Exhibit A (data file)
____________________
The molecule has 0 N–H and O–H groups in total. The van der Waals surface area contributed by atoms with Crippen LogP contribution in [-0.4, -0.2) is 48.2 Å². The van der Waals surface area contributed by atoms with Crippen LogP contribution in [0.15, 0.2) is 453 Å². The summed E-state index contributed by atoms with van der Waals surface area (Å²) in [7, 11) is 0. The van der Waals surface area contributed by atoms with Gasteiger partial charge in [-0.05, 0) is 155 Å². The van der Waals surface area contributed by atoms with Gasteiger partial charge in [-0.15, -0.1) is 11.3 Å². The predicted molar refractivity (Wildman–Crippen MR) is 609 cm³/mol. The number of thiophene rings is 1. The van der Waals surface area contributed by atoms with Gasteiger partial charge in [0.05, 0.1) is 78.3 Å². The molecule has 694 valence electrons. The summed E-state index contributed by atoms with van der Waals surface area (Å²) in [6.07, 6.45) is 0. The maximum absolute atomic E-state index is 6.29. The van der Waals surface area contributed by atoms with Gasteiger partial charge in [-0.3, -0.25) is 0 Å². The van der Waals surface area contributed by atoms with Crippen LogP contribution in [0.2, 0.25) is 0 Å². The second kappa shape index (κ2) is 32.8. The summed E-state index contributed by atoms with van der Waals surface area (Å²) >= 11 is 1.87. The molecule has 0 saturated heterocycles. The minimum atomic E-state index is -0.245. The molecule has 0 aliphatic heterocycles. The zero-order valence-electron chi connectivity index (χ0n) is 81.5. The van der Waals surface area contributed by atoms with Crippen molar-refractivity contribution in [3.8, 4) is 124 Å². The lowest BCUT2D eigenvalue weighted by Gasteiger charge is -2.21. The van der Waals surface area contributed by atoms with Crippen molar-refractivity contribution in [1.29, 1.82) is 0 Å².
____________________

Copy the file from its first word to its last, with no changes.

The molecule has 0 N–H and O–H groups in total. The van der Waals surface area contributed by atoms with Crippen LogP contribution in [-0.4, -0.2) is 48.2 Å². The van der Waals surface area contributed by atoms with Crippen LogP contribution in [0.15, 0.2) is 453 Å². The summed E-state index contributed by atoms with van der Waals surface area (Å²) in [7, 11) is 0. The van der Waals surface area contributed by atoms with Gasteiger partial charge in [-0.05, 0) is 155 Å². The van der Waals surface area contributed by atoms with Gasteiger partial charge in [-0.15, -0.1) is 11.3 Å². The predicted molar refractivity (Wildman–Crippen MR) is 609 cm³/mol. The number of thiophene rings is 1. The van der Waals surface area contributed by atoms with Gasteiger partial charge in [0.05, 0.1) is 78.3 Å². The molecule has 694 valence electrons. The summed E-state index contributed by atoms with van der Waals surface area (Å²) in [6.07, 6.45) is 0. The maximum absolute atomic E-state index is 6.29. The van der Waals surface area contributed by atoms with Gasteiger partial charge in [-0.3, -0.25) is 0 Å². The van der Waals surface area contributed by atoms with Crippen LogP contribution in [0.2, 0.25) is 0 Å². The second kappa shape index (κ2) is 32.8. The summed E-state index contributed by atoms with van der Waals surface area (Å²) >= 11 is 1.87. The molecule has 0 saturated heterocycles. The minimum atomic E-state index is -0.245. The molecule has 0 aliphatic heterocycles. The zero-order valence-electron chi connectivity index (χ0n) is 81.5. The van der Waals surface area contributed by atoms with Crippen molar-refractivity contribution in [3.8, 4) is 124 Å². The lowest BCUT2D eigenvalue weighted by Gasteiger charge is -2.21. The van der Waals surface area contributed by atoms with Crippen molar-refractivity contribution in [1.29, 1.82) is 0 Å².